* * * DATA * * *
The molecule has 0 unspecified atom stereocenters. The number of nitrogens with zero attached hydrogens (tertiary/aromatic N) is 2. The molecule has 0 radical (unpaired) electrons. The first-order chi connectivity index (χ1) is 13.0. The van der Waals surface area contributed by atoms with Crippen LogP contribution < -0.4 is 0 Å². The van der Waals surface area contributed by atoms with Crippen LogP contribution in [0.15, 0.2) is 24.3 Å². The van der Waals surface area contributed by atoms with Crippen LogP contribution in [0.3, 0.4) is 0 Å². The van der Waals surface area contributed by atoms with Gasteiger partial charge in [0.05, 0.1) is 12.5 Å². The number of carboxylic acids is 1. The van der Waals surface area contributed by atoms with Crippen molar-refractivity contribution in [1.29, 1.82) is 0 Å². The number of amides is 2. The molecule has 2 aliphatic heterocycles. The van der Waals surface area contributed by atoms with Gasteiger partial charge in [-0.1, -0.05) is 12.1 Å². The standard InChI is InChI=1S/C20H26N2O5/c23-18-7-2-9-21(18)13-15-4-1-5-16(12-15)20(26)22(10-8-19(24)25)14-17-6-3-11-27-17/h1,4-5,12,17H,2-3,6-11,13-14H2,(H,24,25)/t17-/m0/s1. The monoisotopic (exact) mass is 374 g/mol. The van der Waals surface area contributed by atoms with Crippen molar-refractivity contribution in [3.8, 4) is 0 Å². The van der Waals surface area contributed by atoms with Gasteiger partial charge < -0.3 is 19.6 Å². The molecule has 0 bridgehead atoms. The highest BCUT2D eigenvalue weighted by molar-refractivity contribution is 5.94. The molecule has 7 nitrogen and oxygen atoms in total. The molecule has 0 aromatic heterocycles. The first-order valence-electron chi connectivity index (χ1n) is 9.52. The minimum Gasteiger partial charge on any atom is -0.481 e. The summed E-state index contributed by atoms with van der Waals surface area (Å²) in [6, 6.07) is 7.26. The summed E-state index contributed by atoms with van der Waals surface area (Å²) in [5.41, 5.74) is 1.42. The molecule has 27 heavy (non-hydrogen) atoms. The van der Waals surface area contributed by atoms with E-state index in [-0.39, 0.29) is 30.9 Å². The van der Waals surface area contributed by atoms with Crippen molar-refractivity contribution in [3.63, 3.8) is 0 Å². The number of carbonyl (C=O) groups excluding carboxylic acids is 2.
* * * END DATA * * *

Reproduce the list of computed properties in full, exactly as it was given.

The molecule has 0 unspecified atom stereocenters. The number of nitrogens with zero attached hydrogens (tertiary/aromatic N) is 2. The molecule has 0 radical (unpaired) electrons. The first-order chi connectivity index (χ1) is 13.0. The van der Waals surface area contributed by atoms with Crippen LogP contribution < -0.4 is 0 Å². The van der Waals surface area contributed by atoms with Crippen LogP contribution in [0.15, 0.2) is 24.3 Å². The van der Waals surface area contributed by atoms with Crippen LogP contribution in [0.3, 0.4) is 0 Å². The van der Waals surface area contributed by atoms with Gasteiger partial charge in [0.05, 0.1) is 12.5 Å². The number of carboxylic acids is 1. The van der Waals surface area contributed by atoms with Crippen molar-refractivity contribution in [1.29, 1.82) is 0 Å². The number of amides is 2. The molecule has 2 aliphatic heterocycles. The van der Waals surface area contributed by atoms with Gasteiger partial charge in [-0.1, -0.05) is 12.1 Å². The standard InChI is InChI=1S/C20H26N2O5/c23-18-7-2-9-21(18)13-15-4-1-5-16(12-15)20(26)22(10-8-19(24)25)14-17-6-3-11-27-17/h1,4-5,12,17H,2-3,6-11,13-14H2,(H,24,25)/t17-/m0/s1. The monoisotopic (exact) mass is 374 g/mol. The van der Waals surface area contributed by atoms with Crippen molar-refractivity contribution in [3.8, 4) is 0 Å². The van der Waals surface area contributed by atoms with Gasteiger partial charge < -0.3 is 19.6 Å². The molecule has 0 bridgehead atoms. The highest BCUT2D eigenvalue weighted by molar-refractivity contribution is 5.94. The molecule has 7 nitrogen and oxygen atoms in total. The molecule has 0 aromatic heterocycles. The first-order valence-electron chi connectivity index (χ1n) is 9.52. The minimum Gasteiger partial charge on any atom is -0.481 e. The summed E-state index contributed by atoms with van der Waals surface area (Å²) in [6, 6.07) is 7.26. The summed E-state index contributed by atoms with van der Waals surface area (Å²) in [5.41, 5.74) is 1.42. The molecule has 27 heavy (non-hydrogen) atoms. The van der Waals surface area contributed by atoms with E-state index in [-0.39, 0.29) is 30.9 Å². The van der Waals surface area contributed by atoms with Crippen molar-refractivity contribution in [3.63, 3.8) is 0 Å². The number of carbonyl (C=O) groups excluding carboxylic acids is 2.